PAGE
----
Remember the Budweiser frogs? How about the lizards? Or the donkey that wanted to be a Clydesdale? Each of these campaigns was phenomenally successful, yet only tangentially related to the product at hand. Each approach was slightly different. Frogs croaking Bud -- wis -- er can be inherently funny, especially if you’ve already had a few brews yourself. It also appealed to the coveted young drinker demographic, as studies have shown an intense brand loyalty among drinkers, generally established in the early twenties. The lizard campaign capitalized on the wry, sarcastic humor enjoyed by Budweiser's target audience. The donkey campaign tied into the traditional Clydesdale imagery, a strong if staid marketing tool.
Key #2: Know your target audience
Jokes that appeal to one demographic may not work with another. Gen Y shoppers have especially sharp funny bones, and may appreciate dry wit. Tie in your classic marketing efforts whenever possible.
Geico and AFLAC have recently done very well with their talking animal ads. By using the same animals over and over to reinforce the marketing message -- after all, that poor duck could surely use some disability insurance of his own by now! -- both companies have created a brand awareness second to none. Ask the random person to identify a disability insurance company, and chances are that they’ll tell you about AFLAC. Ask them about another disability insurance company, and you’ll be lucky if they can name even one.
Key #3: Create a character
Create a 'character’ as part of your brand image. This character should show up EVERYWHERE -- including television commercials, on the literature you distribute at the show, in your signage and graphics, and potentially as stuffed animals. The Serta Sheep toys have taken on a life of their own, and each and every one of them goes out with the company name blazoned on the side. That’s humorous marketing at work. Consumers buy these secondary products because of the laugh-factor, and bring a constant advertisement into their home. The influence on subsequent purchasing decisions may be minor, but it is in fact there.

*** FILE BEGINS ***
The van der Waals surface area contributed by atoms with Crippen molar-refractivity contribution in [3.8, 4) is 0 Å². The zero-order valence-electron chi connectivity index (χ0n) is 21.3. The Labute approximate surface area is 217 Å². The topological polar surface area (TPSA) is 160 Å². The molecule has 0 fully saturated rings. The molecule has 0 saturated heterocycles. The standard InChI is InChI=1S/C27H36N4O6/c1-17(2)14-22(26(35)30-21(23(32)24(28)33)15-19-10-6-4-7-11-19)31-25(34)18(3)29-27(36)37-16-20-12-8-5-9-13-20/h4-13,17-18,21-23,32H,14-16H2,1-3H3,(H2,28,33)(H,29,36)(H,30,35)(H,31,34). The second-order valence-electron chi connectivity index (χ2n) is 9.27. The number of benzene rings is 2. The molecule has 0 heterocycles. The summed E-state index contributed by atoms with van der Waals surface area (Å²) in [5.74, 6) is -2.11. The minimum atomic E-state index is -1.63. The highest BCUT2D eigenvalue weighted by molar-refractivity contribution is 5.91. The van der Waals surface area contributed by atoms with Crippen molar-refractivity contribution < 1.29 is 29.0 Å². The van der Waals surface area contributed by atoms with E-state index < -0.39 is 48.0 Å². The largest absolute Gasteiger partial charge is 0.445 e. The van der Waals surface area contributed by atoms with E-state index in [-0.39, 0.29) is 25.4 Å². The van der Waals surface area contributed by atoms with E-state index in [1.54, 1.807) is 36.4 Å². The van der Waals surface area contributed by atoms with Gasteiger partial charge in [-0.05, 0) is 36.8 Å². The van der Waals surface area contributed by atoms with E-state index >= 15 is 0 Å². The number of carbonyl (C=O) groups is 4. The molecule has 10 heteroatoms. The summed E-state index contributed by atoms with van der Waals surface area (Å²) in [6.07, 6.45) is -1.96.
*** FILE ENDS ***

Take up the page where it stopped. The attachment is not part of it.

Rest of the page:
Humor can be a great way to convey your marketing message. Geico has done this very well with the "I saved money on my car insurance by switching to Geico!" series of commercials. Exercise equipment salesmen, politicians, animated characters -- all have been pressed into service to recite those ten words. Using different settings keeps the audience engaged, while constant repetition drives the message home.
Key #4: Repetition counts
Remember, consumers need to hear a message at least six times before they’ll recall it easily. The trick is to keep the presentation fresh while the message remains constant.
Comedians world-wide will tell you that humor is a tough business. It’s hard to tell what will make one person laugh and another roll their eyes in disgust. However, if a joke falls flat for a comedian, they simply move on to the next joke and keep moving. If you’ve invested tons of time and money in your humor campaign, you need to know these three things:
Laughing is a lot of hard work, isn’t it?
But once you’ve found the right balance, you’ll have an advertising
campaign that will draw the crowds into your exhibit -- and more
importantly, toward buying your products and services.
© 2016 by Susan Friedmann